In recent years immunomodulators have gained a strong interest and represent nowadays an active expanding area of research for the control of microbial diseases and for their therapeutic potential in preventing, treating and reducing the morbidity and mortality of different diseases. Pidotimod (3-L-pyroglutamyl-L-thiaziolidine-4carboxylic acid, PDT) is a synthetic dipeptide, which possesses immunomodulatory properties and exerts a well-defined pharmacological activity against infections, but its real mechanism of action is still undefined. Here, we show that PDT is capable of activating tyrosine phosphorylation-based cell signaling in human primary monocytes and triggering rapid adhesion and chemotaxis. PDT-induced monocyte migration requires the activation of the PI3K/Akt signaling pathway and chemokine receptor CXCR3. Indeed, a mAb to CXCR3 and a specific receptor inhibitor suppressed significantly PDT-dependent chemotaxis, and CXCR3-silenced primary monocytes lost responsiveness to PDT chemoattraction. Moreover, our results highlighted that the PDT-induced migratory activity is sustained by the CXCR3A isoform, since CXCR3-transfected L1.2 cells acquired responsiveness to PDT stimulation. Finally, we show that PDT, as CXCR3 ligands, is also able to direct the migration of IL-2 activated T cells, which express the highest levels of CXCR3 among CXCR3-expressing cells. In conclusion, our study defines a chemokine-like activity for PDT through CXCR3A and points on the possible role that this synthetic dipeptide may play in leukocyte trafficking and function. Since recent studies have highlighted diverse therapeutic roles for molecules which activates CXCR3, our findings call for an exploration of using this dipeptide in different pathological processes.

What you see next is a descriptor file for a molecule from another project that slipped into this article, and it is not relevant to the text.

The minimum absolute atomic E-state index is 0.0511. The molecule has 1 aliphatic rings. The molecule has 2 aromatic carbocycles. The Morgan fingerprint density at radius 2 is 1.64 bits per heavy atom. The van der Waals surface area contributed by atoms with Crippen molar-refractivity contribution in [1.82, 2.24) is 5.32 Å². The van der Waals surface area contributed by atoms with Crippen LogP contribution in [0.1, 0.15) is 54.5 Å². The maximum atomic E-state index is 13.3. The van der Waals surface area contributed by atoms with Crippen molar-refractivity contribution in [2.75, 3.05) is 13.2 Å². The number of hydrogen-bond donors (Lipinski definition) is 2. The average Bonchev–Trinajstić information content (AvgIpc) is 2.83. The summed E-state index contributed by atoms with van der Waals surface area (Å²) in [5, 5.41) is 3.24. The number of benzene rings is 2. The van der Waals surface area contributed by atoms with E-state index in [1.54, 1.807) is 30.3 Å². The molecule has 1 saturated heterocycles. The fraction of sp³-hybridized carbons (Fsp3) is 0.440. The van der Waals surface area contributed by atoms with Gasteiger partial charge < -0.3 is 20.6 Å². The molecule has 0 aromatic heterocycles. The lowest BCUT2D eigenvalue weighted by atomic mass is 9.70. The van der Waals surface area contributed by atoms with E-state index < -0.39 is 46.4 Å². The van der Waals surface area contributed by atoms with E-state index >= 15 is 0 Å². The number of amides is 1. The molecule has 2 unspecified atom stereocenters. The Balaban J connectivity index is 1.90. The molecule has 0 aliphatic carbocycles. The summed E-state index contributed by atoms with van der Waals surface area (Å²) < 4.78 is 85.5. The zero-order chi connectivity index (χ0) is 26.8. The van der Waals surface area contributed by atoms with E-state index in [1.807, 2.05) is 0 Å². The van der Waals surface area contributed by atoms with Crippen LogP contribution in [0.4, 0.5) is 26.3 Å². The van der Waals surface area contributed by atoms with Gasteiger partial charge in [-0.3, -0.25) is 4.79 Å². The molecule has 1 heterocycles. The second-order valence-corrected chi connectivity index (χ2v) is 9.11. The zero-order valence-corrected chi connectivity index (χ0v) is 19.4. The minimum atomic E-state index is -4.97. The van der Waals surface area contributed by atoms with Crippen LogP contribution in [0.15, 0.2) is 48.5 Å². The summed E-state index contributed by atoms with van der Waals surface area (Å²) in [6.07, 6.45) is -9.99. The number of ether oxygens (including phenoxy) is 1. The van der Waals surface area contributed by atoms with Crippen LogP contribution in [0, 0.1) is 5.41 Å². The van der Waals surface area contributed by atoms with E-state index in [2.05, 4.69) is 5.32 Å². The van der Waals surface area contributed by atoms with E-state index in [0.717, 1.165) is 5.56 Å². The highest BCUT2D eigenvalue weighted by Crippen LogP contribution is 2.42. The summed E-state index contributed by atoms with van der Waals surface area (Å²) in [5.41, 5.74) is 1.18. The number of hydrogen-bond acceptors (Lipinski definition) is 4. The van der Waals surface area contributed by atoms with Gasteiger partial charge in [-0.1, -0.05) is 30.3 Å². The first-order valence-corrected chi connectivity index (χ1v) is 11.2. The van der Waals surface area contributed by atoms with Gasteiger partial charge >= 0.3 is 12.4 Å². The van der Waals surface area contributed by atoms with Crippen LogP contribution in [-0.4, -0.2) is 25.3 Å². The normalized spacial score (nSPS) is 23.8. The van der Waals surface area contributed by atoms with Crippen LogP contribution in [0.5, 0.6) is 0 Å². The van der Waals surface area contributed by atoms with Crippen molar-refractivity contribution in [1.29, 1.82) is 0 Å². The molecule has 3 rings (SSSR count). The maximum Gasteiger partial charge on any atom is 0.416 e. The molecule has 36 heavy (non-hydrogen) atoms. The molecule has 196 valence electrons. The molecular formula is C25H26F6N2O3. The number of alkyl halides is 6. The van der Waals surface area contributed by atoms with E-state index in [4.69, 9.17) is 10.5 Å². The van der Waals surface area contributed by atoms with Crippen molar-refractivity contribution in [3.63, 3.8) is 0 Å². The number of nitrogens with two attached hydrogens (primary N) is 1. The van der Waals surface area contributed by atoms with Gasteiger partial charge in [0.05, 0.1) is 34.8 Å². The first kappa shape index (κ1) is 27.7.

The synthetic dipeptide pidotimod shows a chemokine-like activity through cxc chemokine receptor 3 (Cxcr3)

Marsico S.;
2019

Abstract

In recent years immunomodulators have gained a strong interest and represent nowadays an active expanding area of research for the control of microbial diseases and for their therapeutic potential in preventing, treating and reducing the morbidity and mortality of different diseases. Pidotimod (3-L-pyroglutamyl-L-thiaziolidine-4carboxylic acid, PDT) is a synthetic dipeptide, which possesses immunomodulatory properties and exerts a well-defined pharmacological activity against infections, but its real mechanism of action is still undefined. Here, we show that PDT is capable of activating tyrosine phosphorylation-based cell signaling in human primary monocytes and triggering rapid adhesion and chemotaxis. PDT-induced monocyte migration requires the activation of the PI3K/Akt signaling pathway and chemokine receptor CXCR3. Indeed, a mAb to CXCR3 and a specific receptor inhibitor suppressed significantly PDT-dependent chemotaxis, and CXCR3-silenced primary monocytes lost responsiveness to PDT chemoattraction. Moreover, our results highlighted that the PDT-induced migratory activity is sustained by the CXCR3A isoform, since CXCR3-transfected L1.2 cells acquired responsiveness to PDT stimulation. Finally, we show that PDT, as CXCR3 ligands, is also able to direct the migration of IL-2 activated T cells, which express the highest levels of CXCR3 among CXCR3-expressing cells. In conclusion, our study defines a chemokine-like activity for PDT through CXCR3A and points on the possible role that this synthetic dipeptide may play in leukocyte trafficking and function. Since recent studies have highlighted diverse therapeutic roles for molecules which activates CXCR3, our findings call for an exploration of using this dipeptide in different pathological processes.
CXCR3; Immunomodulant; Migration; Monocyte; PI3K/Akt pathway; Pidotimod; T cell
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Utilizza questo identificativo per citare o creare un link a questo documento: https://hdl.handle.net/20.500.11770/296340
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